An orphan who had grown up in a foster home in upstate New York, Francis Currey enlisted in the Army in the summer of 1943, one week after he graduated from high school. Though he completed the Officer Candidate School course, his superior officers decided he was "too immature" to receive a commission.
After another eight months of training with the 75th Infantry Division, Currey headed for England in the spring of 1944 as an infantry replacement. As a result of the public furor over the deaths of the five Sullivan brothers aboard a U.S. Navy combat ship, President Roosevelt had issued an executive order preventing American servicemen from going abroad until they were nineteen. Currey had to wait until his birthday at the end of June to ship out. He eventually landed at Omaha Beach, but it wasn't until several weeks after D-Day. He joined the 120th Infantry in the Netherlands in September 1944.
In the winter of 1944, Private First Class Currey's infantry squad was fighting the Germans in the Belgian town of Malmédy to help contain the German counteroffensive in the Battle of the Bulge. Before dawn on December 21, Currey's unit was defending a strong point when a sudden German armored advance overran American antitank guns and caused a general withdrawal. Currey and five other soldiers—the oldest was twenty-one—were cut off and surrounded by several German tanks and a large number of infantrymen. They began a daylong effort to survive.
The six GIs withdrew into an abandoned factory, where they found a bazooka left behind by American troops. Currey knew how to operate one, thanks to his time in Officer Candidate School, but this one had no ammunition. From the window of the factory, he saw that an abandoned half-track across the street contained rockets. Under intense enemy fire, he ran to the half-track, loaded the bazooka, and fired at the nearest tank. By what he would later call a miracle, the rocket hit the exact spot where the turret joined the chassis and disabled the vehicle.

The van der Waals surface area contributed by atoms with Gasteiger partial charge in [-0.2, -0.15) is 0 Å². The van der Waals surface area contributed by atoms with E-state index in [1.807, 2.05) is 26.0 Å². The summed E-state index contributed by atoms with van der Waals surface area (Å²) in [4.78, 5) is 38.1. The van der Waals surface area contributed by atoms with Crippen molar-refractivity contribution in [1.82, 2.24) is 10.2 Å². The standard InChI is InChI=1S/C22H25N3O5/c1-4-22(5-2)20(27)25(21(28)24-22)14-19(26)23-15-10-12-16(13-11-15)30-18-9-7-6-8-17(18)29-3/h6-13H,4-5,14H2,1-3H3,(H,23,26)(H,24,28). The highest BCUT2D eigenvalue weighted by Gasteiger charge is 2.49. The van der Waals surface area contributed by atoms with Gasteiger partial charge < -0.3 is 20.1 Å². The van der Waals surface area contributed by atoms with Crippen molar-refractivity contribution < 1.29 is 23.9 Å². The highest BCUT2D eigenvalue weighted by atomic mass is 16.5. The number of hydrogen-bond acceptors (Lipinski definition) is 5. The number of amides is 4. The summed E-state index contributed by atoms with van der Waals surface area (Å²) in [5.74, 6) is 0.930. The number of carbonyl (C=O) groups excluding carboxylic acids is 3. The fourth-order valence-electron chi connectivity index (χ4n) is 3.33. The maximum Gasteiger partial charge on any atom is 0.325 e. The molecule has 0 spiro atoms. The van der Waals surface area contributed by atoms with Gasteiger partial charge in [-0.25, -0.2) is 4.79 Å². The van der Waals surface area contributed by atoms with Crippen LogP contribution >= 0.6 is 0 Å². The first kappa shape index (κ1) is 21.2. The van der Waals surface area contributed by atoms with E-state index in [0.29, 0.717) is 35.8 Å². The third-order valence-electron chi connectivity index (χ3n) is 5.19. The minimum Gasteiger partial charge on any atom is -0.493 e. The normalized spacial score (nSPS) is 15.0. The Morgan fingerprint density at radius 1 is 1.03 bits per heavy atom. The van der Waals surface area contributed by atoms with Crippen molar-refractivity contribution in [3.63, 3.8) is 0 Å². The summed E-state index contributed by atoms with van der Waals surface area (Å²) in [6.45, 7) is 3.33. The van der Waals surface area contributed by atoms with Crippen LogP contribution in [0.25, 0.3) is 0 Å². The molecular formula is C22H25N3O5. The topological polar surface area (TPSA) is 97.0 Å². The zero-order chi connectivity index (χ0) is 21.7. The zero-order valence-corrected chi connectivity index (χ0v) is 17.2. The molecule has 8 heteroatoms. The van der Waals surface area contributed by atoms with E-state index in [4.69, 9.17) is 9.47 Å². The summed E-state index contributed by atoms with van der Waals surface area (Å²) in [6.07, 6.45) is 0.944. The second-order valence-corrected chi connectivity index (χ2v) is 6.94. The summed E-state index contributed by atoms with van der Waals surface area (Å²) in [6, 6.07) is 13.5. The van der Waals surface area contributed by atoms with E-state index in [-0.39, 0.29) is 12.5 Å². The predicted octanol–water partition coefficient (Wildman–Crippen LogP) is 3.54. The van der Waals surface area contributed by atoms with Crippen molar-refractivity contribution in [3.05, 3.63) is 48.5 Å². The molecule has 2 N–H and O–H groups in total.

Moving to another position, Currey saw three Germans in the doorway of an enemy-held house and shot all of them with his Browning Automatic Rifle. He then picked up the bazooka again and advanced, alone, to within fifty yards of the house. He fired a shot that collapsed one of its walls, scattering the remaining German soldiers inside. From this forward position, he saw five more GIs who had been cut off during the American withdrawal and were now under fire from three nearby German tanks. With antitank grenades he'd collected from the half-track, he forced the crews to abandon the tanks. Next, finding a machine gun whose crew had been killed, he opened fire on the retreating Germans, allowing the five trapped Americans to escape.
At nightfall, as Currey and his squad, including two seriously wounded men, tried to find their way backto the American lines, they came across an abandoned Army jeep fitted out with stretcher mounts. They loaded the wounded onto it, and Currey, perched on the jeep's spare wheel with a Browning in his hand, rode shotgun back to the American lines.
Six months later, after the war in Europe had officially ended, Currey wasn't surprised when he learned he had been awarded the Medal of Honor—the news had been leaked to a newspaper in his hometown, and a friend had already sent him the clipping. Major General Leland Hobbs made the presentation on July 27, 1945, at a division parade in France.